John Davidson with the Rangers.

The strange saga around the New York Rangers has taken a new twist. To recap, on Monday night, Washington Capitals’ forward Tom Wilson punched the Rangers’ Pavel Buchnevich while he was on the ice and flung Artemi Panarin down by his hair, leading to a lot of backlash (and to the Capitals even deleting the initial tweet they’d posted in support of Wilson). On Tuesday, the Rangers issued a remarkable statement calling the league’s decision to fine rather than suspend Wilson “dereliction of duty” by NHL senior vice president of player safety George Parros, and calling for Parros’ job. And on Wednesday, the Rangers fired team president John Davidson (seen above) and general manager Jeff Gorton, amidst reports that those two executives had tried to distance themselves from the “team” statement:

Sportsnet’s Elliotte Friedman noted that that statement appears to have been “driven” by James Dolan, the CEO and majority owner of Madison Square Garden Sports (which owns the Rangers and the NBA’s New York Knicks), and that Dolan may have been looking to make an executive change even before Davidson and Gorton distanced themselves from that statement:

As per Friedman, the roles of president and GM will be combined going forward, with Chris Drury (the former player currently serving as the Rangers’ associate GM and sometimes emergency coach, plus the GM of their AHL franchise) taking on both roles:

The Rangers are 26-21-6 on the season, fifth in the East Division and one spot outside of the playoffs (although they’re not going to make the postseason; they’re 10 points back of the crosstown Islanders with three games left to play). As Friedman notes, Davidson has produced significant change since his May 2019 hiring; the team went 32-36-14 in 2018-19 and missed the playoffs, but improved to 37-28-5 last year with a qualifying round playoff appearance, and then was making some progress this year as well. (Gorton is harder to evaluate, as he had been the Rangers’ GM since July 2015, and they’ve had ups and downs during that time.) So moving on from him is interesting. And doing so in this particular way, around a “team statement” that wasn’t approved by the team president or general manager, is especially unusual.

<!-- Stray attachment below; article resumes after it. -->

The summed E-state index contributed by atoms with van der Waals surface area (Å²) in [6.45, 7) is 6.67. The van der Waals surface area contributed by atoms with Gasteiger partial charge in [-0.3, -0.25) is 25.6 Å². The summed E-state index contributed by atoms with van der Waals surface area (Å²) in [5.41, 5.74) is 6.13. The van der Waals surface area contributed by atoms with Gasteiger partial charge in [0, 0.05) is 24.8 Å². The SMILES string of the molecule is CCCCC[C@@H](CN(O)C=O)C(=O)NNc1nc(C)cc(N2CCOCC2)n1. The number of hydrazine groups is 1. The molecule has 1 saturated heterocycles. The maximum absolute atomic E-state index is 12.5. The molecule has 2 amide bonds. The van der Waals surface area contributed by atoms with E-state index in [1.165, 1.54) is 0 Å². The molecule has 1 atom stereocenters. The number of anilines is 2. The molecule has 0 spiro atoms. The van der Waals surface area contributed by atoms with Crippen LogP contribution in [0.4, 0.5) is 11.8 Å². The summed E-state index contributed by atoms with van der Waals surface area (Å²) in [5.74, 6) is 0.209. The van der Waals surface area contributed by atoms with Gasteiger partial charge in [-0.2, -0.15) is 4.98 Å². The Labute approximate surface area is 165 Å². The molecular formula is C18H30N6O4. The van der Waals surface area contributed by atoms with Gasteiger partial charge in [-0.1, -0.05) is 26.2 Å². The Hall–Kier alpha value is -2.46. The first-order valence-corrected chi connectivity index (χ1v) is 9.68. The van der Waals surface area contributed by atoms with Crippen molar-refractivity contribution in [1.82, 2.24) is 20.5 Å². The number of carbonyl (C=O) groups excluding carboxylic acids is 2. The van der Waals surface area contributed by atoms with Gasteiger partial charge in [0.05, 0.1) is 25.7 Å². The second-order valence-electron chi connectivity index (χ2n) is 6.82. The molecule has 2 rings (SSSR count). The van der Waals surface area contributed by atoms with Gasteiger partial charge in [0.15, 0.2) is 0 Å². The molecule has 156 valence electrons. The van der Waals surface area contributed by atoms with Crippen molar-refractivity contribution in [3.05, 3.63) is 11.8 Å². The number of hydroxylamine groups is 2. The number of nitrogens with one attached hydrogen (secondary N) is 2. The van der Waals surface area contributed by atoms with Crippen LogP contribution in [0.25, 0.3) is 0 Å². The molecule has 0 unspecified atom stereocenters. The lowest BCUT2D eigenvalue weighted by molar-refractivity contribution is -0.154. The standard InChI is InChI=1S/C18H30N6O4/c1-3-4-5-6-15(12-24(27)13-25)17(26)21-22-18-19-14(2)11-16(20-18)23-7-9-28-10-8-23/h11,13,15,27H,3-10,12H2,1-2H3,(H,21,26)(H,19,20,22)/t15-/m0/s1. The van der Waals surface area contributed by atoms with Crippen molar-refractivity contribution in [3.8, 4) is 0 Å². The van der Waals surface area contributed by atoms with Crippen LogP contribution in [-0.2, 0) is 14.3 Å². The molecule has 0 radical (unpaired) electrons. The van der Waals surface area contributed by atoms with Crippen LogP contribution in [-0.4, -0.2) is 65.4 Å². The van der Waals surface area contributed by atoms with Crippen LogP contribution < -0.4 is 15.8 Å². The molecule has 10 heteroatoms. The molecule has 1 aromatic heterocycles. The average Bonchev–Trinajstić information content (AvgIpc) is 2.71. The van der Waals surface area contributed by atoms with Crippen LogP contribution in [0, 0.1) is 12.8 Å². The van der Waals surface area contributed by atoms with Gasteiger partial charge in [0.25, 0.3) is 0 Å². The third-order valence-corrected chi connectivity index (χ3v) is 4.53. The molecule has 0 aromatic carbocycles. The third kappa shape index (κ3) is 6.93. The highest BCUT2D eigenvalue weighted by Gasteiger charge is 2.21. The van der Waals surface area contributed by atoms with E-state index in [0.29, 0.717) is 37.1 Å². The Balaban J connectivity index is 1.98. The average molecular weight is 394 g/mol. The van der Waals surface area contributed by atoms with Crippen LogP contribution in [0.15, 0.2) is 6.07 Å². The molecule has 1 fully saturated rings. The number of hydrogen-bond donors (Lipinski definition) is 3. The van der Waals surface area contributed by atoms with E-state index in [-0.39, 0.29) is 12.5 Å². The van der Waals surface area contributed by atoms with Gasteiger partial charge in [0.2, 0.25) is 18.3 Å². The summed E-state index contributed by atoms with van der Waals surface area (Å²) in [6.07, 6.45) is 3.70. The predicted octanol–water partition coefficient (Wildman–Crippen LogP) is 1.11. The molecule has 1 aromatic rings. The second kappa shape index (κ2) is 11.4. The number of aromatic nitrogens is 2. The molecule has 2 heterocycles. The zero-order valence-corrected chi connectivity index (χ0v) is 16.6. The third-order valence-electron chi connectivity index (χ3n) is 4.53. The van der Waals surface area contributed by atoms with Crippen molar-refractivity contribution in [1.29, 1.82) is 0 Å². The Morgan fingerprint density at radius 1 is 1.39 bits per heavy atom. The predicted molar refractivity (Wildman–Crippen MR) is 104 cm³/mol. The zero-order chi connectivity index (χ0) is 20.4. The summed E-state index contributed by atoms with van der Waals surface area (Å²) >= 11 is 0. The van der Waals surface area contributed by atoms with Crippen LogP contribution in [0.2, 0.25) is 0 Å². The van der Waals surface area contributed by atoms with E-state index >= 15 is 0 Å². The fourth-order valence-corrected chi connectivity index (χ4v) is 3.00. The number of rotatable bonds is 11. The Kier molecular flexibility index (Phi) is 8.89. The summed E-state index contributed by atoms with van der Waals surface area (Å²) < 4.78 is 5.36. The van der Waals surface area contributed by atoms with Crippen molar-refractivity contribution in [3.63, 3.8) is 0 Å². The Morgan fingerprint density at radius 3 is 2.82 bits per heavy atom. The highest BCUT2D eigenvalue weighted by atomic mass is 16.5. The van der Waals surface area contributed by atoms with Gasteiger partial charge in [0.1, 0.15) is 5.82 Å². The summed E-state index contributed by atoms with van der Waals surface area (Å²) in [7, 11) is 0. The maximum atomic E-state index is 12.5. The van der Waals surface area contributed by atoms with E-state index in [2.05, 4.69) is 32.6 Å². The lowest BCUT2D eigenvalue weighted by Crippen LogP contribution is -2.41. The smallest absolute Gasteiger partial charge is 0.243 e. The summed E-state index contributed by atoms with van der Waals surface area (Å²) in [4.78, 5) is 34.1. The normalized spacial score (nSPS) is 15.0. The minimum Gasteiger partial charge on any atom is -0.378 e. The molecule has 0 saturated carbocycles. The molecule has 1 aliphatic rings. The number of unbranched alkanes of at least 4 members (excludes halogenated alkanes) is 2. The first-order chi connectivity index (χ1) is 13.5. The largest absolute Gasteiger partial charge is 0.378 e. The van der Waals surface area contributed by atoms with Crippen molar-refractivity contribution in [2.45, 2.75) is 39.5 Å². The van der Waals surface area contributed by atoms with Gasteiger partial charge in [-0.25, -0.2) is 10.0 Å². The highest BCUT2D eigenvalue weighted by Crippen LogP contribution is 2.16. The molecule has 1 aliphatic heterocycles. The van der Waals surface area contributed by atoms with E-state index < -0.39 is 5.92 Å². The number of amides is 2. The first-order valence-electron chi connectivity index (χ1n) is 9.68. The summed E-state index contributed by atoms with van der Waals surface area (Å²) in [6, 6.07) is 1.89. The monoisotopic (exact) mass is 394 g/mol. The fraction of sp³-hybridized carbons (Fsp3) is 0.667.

It’s also notable to see the discussion around this center on Dolan. Dolan’s involvement with MSG’s teams has received a lot of protests on many levels, to the degree of FS1 even running “Nothing will change until Dolan sells the team” Knicks-bashing ads on NYC subways in 2017 (they were pulled after Dolan personally called 21st Century Fox executive chairman Rupert Murdoch to complain). And he’s often been reported to be involved in the messaging from team social media accounts, to the degree of issuing a memo telling his teams not to follow other NBA and NHL teams in making statements against racism and police brutality after George Floyd’s death (which prompted backlash and meetings from MSG employees).

Dolan has usually been under discussion for what the Knicks have done under his watch, rather than what the Rangers are doing. But with the Knicks actually doing well at the moment, it’s interesting to see him pop up in reporting about the Rangers. And that’s already led to some encouraging of Rangers’ fans and even players to protest, including from former ESPN figure Keith Olbermann:

Anyway, the Rangers are moving on under different management, and that management seems more likely to approve of yesterday’s statement. As for Davidson in particular, it will be interesting to see if he finds an NHL executive role elsewhere or if he heads back to broadcasting. His former employer ESPN may be looking for some talent soon

[Larry Brooks on Twitter]

About Andrew Bucholtz

Andrew Bucholtz is a staff writer for Awful Announcing and The Comeback. He previously worked at Yahoo! Sports Canada and Black Press.